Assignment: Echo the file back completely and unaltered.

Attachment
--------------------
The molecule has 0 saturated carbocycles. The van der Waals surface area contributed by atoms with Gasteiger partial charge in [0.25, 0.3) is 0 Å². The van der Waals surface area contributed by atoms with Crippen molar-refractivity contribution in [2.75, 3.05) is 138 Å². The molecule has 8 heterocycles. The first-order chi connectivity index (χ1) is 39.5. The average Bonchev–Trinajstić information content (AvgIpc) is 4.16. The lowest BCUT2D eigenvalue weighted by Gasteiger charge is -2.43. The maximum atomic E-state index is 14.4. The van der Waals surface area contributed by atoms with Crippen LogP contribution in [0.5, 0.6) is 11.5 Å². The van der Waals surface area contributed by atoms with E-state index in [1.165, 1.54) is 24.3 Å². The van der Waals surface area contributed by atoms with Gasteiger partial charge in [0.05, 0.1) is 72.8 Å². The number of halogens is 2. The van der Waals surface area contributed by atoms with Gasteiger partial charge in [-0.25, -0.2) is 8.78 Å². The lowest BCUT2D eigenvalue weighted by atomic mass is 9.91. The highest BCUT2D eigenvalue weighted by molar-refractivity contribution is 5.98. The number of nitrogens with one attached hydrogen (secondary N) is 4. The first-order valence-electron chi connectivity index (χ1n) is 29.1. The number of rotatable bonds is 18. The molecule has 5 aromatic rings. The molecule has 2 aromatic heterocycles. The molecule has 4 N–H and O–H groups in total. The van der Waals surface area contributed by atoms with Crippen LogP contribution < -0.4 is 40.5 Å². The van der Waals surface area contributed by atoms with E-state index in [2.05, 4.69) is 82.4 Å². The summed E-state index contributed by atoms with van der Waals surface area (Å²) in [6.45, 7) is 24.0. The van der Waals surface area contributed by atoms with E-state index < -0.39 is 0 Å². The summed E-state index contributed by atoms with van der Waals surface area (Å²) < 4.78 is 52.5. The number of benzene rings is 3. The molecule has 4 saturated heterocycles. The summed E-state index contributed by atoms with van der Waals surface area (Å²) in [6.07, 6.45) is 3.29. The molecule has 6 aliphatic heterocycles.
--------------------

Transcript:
The molecule has 0 saturated carbocycles. The van der Waals surface area contributed by atoms with Gasteiger partial charge in [0.25, 0.3) is 0 Å². The van der Waals surface area contributed by atoms with Crippen molar-refractivity contribution in [2.75, 3.05) is 138 Å². The molecule has 8 heterocycles. The first-order chi connectivity index (χ1) is 39.5. The average Bonchev–Trinajstić information content (AvgIpc) is 4.16. The lowest BCUT2D eigenvalue weighted by Gasteiger charge is -2.43. The maximum atomic E-state index is 14.4. The van der Waals surface area contributed by atoms with Crippen LogP contribution in [0.5, 0.6) is 11.5 Å². The van der Waals surface area contributed by atoms with E-state index in [1.165, 1.54) is 24.3 Å². The van der Waals surface area contributed by atoms with Gasteiger partial charge in [0.05, 0.1) is 72.8 Å². The number of halogens is 2. The van der Waals surface area contributed by atoms with Gasteiger partial charge in [-0.25, -0.2) is 8.78 Å². The lowest BCUT2D eigenvalue weighted by atomic mass is 9.91. The highest BCUT2D eigenvalue weighted by molar-refractivity contribution is 5.98. The number of nitrogens with one attached hydrogen (secondary N) is 4. The first-order valence-electron chi connectivity index (χ1n) is 29.1. The number of rotatable bonds is 18. The molecule has 5 aromatic rings. The molecule has 2 aromatic heterocycles. The molecule has 4 N–H and O–H groups in total. The van der Waals surface area contributed by atoms with Crippen LogP contribution < -0.4 is 40.5 Å². The van der Waals surface area contributed by atoms with E-state index in [2.05, 4.69) is 82.4 Å². The summed E-state index contributed by atoms with van der Waals surface area (Å²) in [6.45, 7) is 24.0. The van der Waals surface area contributed by atoms with E-state index < -0.39 is 0 Å². The summed E-state index contributed by atoms with van der Waals surface area (Å²) < 4.78 is 52.5. The number of benzene rings is 3. The molecule has 4 saturated heterocycles. The summed E-state index contributed by atoms with van der Waals surface area (Å²) in [6.07, 6.45) is 3.29. The molecule has 6 aliphatic heterocycles.